Based on interviews and photographs by the author and illustrator during his work with Doctors Without Borders, this winner of the Jury Prize from the 2018 European Design Awards documents the experiences of Syrian refugees housed in camps in Iraqi Kurdistan, Greece, France, Germany, Switzerland, and England.
This recreated sketchbook is artistically masterful ... each page has all the energy of an image drawn on the spot. Kugler’s line is astute, sinuous. He pulls the main characters out with color, but lets the background details overlap and congeal. He records the half-drunk Arabic coffee, the portable heater, the eloquent detritus of camp life. At their best, sketchbooks like Kugler’s make readers feel as if they are sitting beside the artist—watching the refugees climb onto the beach of the Greek island of Kos after crossing the Aegean from Turkey, or smelling the tea sold by a vendor in an Iraqi refugee camp ... Kugler’s sprawl of testimony shows how these individual histories accumulate, blur, and shuffle.
... extraordinary ... Kugler frequently places people at the center of busy pages, their faces caught mid-conversation, arms descriptively raised in dialogue. These depictions open up to us, welcoming us into the densely packed and complex lives that the refugees relate in their stories ... This ability to put the reader in the midst of events is an essential quality of effective graphic journalism, which often makes visible otherwise invisible personal narratives ... Kugler’s style brings us back to the personal lived experiences of the families, young people, and elders whose lives have forever been displaced by revolution and relocation.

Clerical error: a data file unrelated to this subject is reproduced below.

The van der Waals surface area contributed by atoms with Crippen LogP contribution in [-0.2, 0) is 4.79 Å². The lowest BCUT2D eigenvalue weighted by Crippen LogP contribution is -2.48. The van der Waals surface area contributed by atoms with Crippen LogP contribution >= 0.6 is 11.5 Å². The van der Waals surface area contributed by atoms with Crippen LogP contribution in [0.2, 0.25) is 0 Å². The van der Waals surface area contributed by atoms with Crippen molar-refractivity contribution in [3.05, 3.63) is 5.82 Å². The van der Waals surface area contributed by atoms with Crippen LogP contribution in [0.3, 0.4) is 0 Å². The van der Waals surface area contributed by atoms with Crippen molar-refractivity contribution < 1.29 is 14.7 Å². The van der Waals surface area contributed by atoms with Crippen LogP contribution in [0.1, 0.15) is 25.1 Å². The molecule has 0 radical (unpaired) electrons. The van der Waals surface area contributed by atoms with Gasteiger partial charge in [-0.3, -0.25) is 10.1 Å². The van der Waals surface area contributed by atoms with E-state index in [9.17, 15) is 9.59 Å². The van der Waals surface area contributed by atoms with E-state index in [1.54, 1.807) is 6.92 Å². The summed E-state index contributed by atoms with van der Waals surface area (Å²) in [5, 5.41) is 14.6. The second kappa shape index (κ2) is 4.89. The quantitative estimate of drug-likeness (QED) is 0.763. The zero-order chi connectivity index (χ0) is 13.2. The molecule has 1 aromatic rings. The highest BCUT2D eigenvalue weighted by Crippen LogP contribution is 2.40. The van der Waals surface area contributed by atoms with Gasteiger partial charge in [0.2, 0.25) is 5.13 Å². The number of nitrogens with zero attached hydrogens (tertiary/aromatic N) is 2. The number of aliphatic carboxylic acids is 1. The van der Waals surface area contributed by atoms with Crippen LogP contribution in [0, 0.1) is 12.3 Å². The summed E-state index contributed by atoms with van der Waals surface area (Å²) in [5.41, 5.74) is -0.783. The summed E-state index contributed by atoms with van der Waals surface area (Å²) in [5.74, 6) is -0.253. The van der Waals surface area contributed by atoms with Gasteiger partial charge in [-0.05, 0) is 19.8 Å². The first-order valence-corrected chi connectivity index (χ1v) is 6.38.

In portraying these conversations, Kugler offers very detailed illustrations of his expressive interviewees ... he's meticulous about artful head scarf textures or graphic T-shirts. His thin inked line is sometimes doubled-up, so that shadow-like outlines appear around otherwise finished renderings of his subjects’ arms and legs. It suggests motion, but it’s an effect that also recalls double-exposed photos, which is where Kugler’s journalism begins ... Kugler utilizes captions, oversized header type, and word balloons, too. While the work isn’t always labeled as such and is far more venturesome than what is being produced at mainstream comics publishers, Escaping owes as much to the tradition of comics and sequential art as it does to journalism ... The animated pages in Escaping read like composites of several images, where physical geography is represented fractionally and sitting subjects look to be in motion. The story retains a sketchbook-like sensibility rather than that of formal, finalized storytelling. It’s fitting: Everyone is on the move. Their stories are far from over, and some are still waiting to be told.